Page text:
Promoting human-centric AI development

Gartner predicts that by 2023, up to 70% of commercial AI products that do not have transparent ethical processes will be stopped due to public opposition or activism. The data scientist can lead the charge for using a transparent and human-centric approach to developing advanced analytics and AI solutions. They can start on day one by adopting a responsible approach to AI and model development, using frameworks and methods that capture user value and expose ethical risks.

Many of the solutions devised so far to address issues of AI trust issue have focused on explainable AI frameworks and model interpretability. Yet, a more holistic, responsible approach that addresses the human aspect, as well as technology, is needed. Such thinking is often neglected or only addressed once a solution has been deployed. Human-centred approaches to product development, such as design thinking, are becoming widely adopted, but need to be adapted for an AI context.

The chief data scientist can take the lead on adding an “empathise stage” to AI development to ensure a human-centric approach. This can include managing various activities needed to build empathy-based thinking into AI development, such as building an engaged user group, discovering attitudes and emotions towards AI, capturing information in an intuitive way and providing a mechanism for addressing concerns and gathering further feedback. This framework provides a foundation upon which further responsible AI practices can be included in the model-building stage.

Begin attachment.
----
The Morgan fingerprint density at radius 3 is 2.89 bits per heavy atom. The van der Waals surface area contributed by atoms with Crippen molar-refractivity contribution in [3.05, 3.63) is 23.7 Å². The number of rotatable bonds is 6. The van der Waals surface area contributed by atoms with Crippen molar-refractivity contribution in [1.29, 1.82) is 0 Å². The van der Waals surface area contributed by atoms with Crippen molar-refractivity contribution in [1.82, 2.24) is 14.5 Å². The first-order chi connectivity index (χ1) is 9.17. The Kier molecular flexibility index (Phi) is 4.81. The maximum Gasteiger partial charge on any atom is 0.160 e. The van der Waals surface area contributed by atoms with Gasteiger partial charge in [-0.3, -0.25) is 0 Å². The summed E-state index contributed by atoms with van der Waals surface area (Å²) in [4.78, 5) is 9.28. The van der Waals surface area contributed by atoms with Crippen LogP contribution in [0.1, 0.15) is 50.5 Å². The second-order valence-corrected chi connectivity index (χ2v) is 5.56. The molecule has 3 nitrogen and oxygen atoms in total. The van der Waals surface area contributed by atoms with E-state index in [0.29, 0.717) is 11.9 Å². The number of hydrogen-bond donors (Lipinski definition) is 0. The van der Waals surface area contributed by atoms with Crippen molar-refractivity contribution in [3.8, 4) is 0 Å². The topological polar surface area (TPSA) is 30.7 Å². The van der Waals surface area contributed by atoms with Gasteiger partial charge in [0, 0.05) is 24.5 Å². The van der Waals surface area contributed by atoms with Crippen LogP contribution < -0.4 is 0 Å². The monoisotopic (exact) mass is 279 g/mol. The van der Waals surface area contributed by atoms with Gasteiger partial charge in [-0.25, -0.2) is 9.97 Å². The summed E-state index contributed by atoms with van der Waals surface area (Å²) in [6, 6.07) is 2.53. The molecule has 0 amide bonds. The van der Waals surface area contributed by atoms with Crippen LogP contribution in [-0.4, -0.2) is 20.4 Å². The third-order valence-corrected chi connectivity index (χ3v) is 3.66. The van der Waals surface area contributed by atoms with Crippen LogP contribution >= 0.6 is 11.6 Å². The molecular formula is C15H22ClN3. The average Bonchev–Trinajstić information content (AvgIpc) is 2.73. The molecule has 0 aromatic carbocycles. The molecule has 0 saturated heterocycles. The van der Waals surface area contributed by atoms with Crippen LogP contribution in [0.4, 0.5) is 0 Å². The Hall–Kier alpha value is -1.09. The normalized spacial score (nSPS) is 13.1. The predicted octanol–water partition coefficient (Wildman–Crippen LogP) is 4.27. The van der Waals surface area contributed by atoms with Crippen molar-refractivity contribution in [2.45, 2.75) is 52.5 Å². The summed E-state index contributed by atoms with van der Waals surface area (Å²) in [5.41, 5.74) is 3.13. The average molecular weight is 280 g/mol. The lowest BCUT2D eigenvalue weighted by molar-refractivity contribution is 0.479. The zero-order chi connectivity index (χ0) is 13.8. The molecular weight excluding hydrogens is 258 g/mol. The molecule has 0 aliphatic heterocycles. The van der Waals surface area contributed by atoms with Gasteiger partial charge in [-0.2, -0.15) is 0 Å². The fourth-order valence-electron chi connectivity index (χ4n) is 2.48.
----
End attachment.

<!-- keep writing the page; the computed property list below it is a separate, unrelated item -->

Re-engineering business decisions

Another essential focus for chief data scientists is to align with key business decisions. However, increasing complexity of the business environment and digital disruption have made traditional decision-making practices ineffective. Chief data scientists have an opportunity to take a leadership role in re-engineering decisions to execute favourable and outcome-driven results.

A recent Gartner survey found that less than half of respondents use data as their first-choice approach for making decisions. The chief data scientist can support the chief data officer (CDO) in re-engineering decision-making by leveraging decision models, ensuring that data plays a role in every organisational decision. In this way, the chief data scientist role becomes a key contributor to establishing a resilient, flexible organisation that is better positioned to respond to the changing forces that impact it.

The chief data scientist is an evolving role that is key to applying advanced analytics and AI techniques beyond focusing on operational delivery, to ensuring strategic alignment to drive organisational imperatives. As the complexity, pervasiveness and criticality of advanced analytics and AI grows, the chief data scientist can play an essential role in providing the dedicated, specialised attention that these systems need to deliver long-term business value.